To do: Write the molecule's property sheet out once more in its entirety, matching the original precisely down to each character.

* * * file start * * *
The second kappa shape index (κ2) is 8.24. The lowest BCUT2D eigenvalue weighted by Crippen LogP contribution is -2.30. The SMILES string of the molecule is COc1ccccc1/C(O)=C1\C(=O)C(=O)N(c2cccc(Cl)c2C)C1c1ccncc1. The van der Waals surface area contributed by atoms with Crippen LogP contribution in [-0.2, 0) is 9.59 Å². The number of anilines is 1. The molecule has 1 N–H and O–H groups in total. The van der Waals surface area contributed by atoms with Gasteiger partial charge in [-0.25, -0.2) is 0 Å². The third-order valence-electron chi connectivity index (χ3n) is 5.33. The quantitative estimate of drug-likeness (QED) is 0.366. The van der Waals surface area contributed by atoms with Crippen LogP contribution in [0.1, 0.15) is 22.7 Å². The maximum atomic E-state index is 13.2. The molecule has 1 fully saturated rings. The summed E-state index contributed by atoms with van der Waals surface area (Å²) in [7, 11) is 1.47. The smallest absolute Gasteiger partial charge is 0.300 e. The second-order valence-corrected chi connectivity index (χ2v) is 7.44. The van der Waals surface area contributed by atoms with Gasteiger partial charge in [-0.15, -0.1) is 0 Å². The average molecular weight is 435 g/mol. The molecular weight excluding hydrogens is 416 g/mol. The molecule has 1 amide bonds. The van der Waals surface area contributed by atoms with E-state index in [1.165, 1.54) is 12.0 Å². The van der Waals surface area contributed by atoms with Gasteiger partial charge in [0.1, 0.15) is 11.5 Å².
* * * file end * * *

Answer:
The second kappa shape index (κ2) is 8.24. The lowest BCUT2D eigenvalue weighted by Crippen LogP contribution is -2.30. The SMILES string of the molecule is COc1ccccc1/C(O)=C1\C(=O)C(=O)N(c2cccc(Cl)c2C)C1c1ccncc1. The van der Waals surface area contributed by atoms with Crippen LogP contribution in [-0.2, 0) is 9.59 Å². The number of anilines is 1. The molecule has 1 N–H and O–H groups in total. The van der Waals surface area contributed by atoms with Gasteiger partial charge in [-0.25, -0.2) is 0 Å². The third-order valence-electron chi connectivity index (χ3n) is 5.33. The quantitative estimate of drug-likeness (QED) is 0.366. The van der Waals surface area contributed by atoms with Crippen LogP contribution in [0.1, 0.15) is 22.7 Å². The maximum atomic E-state index is 13.2. The molecule has 1 fully saturated rings. The summed E-state index contributed by atoms with van der Waals surface area (Å²) in [7, 11) is 1.47. The smallest absolute Gasteiger partial charge is 0.300 e. The second-order valence-corrected chi connectivity index (χ2v) is 7.44. The van der Waals surface area contributed by atoms with Gasteiger partial charge in [-0.15, -0.1) is 0 Å². The average molecular weight is 435 g/mol. The molecular weight excluding hydrogens is 416 g/mol. The molecule has 1 amide bonds. The van der Waals surface area contributed by atoms with E-state index in [1.165, 1.54) is 12.0 Å². The van der Waals surface area contributed by atoms with Gasteiger partial charge in [0.1, 0.15) is 11.5 Å².